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Construction of the Würzburg Residence of Prince-Bishop Karl von Schönborn (1731)

On his election in 1719, Johann Phillip Franz von Schönborn (r. 1719-24) decided to move the residence of the prince bishops of Würzburg from the Marienberg fortress on the outskirts of the city to the city center. He commissioned architect Johann Balthasar Neumann (1687-1753) to design a new residence and oversee its construction. At the time he was awarded the commission, Neumann was relatively young and little known. He is now regarded as the leading representative of German Baroque architecture, if not the foremost German architect of the 18th century. Neumann completed his design for the 300-room, U-shaped residence in 1719. The building’s shell was built between 1720 and 1744; the interior was finished in 1780. Although Neumann was the principal architect, others contributed to the project as well, notably Johann Lucas von Hildebrandt (1668-1745). The Residence’s grand stairwell, which is richly decorated with frescoes by the Italian artist Giovanni Battista Tiepolo (1696-1770), constitutes a masterpiece in its own right, and the entire complex is listed as a UNESCO World Heritage Site.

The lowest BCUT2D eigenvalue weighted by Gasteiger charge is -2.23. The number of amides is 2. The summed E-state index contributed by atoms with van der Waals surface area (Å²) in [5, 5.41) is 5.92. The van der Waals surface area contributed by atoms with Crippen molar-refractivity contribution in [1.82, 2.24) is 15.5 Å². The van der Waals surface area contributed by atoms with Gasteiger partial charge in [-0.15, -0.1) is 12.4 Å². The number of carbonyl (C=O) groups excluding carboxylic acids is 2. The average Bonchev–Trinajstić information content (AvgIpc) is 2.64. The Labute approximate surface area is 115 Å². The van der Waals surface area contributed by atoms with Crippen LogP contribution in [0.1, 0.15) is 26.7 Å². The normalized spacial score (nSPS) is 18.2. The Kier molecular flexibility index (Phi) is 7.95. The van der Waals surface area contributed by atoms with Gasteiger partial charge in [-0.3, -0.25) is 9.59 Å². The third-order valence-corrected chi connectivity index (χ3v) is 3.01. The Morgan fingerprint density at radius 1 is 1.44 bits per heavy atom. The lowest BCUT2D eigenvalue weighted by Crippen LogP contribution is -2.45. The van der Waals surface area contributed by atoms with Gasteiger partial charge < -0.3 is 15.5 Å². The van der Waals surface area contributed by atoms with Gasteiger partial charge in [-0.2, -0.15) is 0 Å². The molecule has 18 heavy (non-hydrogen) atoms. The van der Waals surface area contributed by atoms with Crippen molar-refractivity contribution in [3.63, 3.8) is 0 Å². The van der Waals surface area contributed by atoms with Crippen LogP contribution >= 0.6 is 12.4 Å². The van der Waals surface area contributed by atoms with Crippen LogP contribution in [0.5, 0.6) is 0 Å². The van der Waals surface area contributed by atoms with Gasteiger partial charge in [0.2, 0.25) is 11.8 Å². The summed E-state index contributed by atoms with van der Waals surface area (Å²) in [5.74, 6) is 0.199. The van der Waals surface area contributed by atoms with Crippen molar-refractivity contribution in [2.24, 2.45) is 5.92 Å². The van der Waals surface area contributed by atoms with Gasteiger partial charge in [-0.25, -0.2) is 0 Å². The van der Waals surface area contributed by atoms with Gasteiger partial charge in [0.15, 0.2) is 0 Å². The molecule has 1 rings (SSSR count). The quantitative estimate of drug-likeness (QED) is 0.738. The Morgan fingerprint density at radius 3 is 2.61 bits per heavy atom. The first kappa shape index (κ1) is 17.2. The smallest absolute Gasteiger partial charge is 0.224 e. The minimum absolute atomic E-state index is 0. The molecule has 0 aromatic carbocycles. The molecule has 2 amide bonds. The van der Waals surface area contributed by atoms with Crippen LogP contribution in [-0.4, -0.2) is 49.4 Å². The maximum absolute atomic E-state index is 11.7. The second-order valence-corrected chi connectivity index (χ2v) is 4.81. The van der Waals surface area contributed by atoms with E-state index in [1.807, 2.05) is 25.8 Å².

The prince bishops of the powerful Schönborn family were the first to live in the new Würzburg Residence. The drawing below shows Prince-Bishop Karl von Schönborn (r. 1729-46) entering the residence during its construction. Watercolor drawing by Anton Josef Högler (c. 1705-86), 1731.

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Construction of the Würzburg Residence of Prince-Bishop Karl von Schönborn (1731)

© Bildarchiv Preußischer Kulturbesitz / Kunstbibliothek, SMB
Original: Kunstbibliothek, Staatliche Museen zu Berlin